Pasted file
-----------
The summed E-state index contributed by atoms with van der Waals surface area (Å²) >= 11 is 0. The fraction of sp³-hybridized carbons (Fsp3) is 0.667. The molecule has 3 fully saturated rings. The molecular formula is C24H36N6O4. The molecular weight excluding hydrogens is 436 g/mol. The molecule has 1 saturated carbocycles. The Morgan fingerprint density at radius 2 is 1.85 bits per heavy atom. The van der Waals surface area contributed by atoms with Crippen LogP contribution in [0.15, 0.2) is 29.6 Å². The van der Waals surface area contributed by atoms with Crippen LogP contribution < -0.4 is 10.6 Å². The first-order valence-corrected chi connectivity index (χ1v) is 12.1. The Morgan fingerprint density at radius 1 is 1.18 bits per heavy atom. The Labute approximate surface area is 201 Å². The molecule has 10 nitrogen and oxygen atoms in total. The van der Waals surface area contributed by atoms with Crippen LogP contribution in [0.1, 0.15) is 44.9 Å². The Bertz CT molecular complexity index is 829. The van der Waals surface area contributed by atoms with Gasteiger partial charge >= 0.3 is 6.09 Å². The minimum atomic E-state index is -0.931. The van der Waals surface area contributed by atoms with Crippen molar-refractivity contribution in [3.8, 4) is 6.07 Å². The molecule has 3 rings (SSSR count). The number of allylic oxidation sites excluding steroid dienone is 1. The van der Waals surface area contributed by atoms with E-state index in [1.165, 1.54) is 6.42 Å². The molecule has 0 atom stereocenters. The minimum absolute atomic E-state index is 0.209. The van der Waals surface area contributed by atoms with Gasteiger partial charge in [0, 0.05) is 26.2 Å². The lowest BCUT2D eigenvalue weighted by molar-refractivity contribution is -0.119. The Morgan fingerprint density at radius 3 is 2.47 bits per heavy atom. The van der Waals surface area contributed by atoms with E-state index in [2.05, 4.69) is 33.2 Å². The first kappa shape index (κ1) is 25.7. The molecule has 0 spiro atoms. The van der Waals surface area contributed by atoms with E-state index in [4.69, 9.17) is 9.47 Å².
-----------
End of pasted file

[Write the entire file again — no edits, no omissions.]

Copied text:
The summed E-state index contributed by atoms with van der Waals surface area (Å²) >= 11 is 0. The fraction of sp³-hybridized carbons (Fsp3) is 0.667. The molecule has 3 fully saturated rings. The molecular formula is C24H36N6O4. The molecular weight excluding hydrogens is 436 g/mol. The molecule has 1 saturated carbocycles. The Morgan fingerprint density at radius 2 is 1.85 bits per heavy atom. The van der Waals surface area contributed by atoms with Crippen LogP contribution in [0.15, 0.2) is 29.6 Å². The van der Waals surface area contributed by atoms with Crippen LogP contribution < -0.4 is 10.6 Å². The first-order valence-corrected chi connectivity index (χ1v) is 12.1. The Morgan fingerprint density at radius 1 is 1.18 bits per heavy atom. The Labute approximate surface area is 201 Å². The molecule has 10 nitrogen and oxygen atoms in total. The van der Waals surface area contributed by atoms with Crippen LogP contribution in [0.1, 0.15) is 44.9 Å². The Bertz CT molecular complexity index is 829. The van der Waals surface area contributed by atoms with Gasteiger partial charge >= 0.3 is 6.09 Å². The minimum atomic E-state index is -0.931. The van der Waals surface area contributed by atoms with Crippen molar-refractivity contribution in [3.8, 4) is 6.07 Å². The molecule has 3 rings (SSSR count). The number of allylic oxidation sites excluding steroid dienone is 1. The van der Waals surface area contributed by atoms with E-state index in [1.165, 1.54) is 6.42 Å². The molecule has 0 atom stereocenters. The minimum absolute atomic E-state index is 0.209. The van der Waals surface area contributed by atoms with Gasteiger partial charge in [0, 0.05) is 26.2 Å². The lowest BCUT2D eigenvalue weighted by molar-refractivity contribution is -0.119. The Morgan fingerprint density at radius 3 is 2.47 bits per heavy atom. The van der Waals surface area contributed by atoms with E-state index in [2.05, 4.69) is 33.2 Å². The first kappa shape index (κ1) is 25.7. The molecule has 0 spiro atoms. The van der Waals surface area contributed by atoms with E-state index in [4.69, 9.17) is 9.47 Å².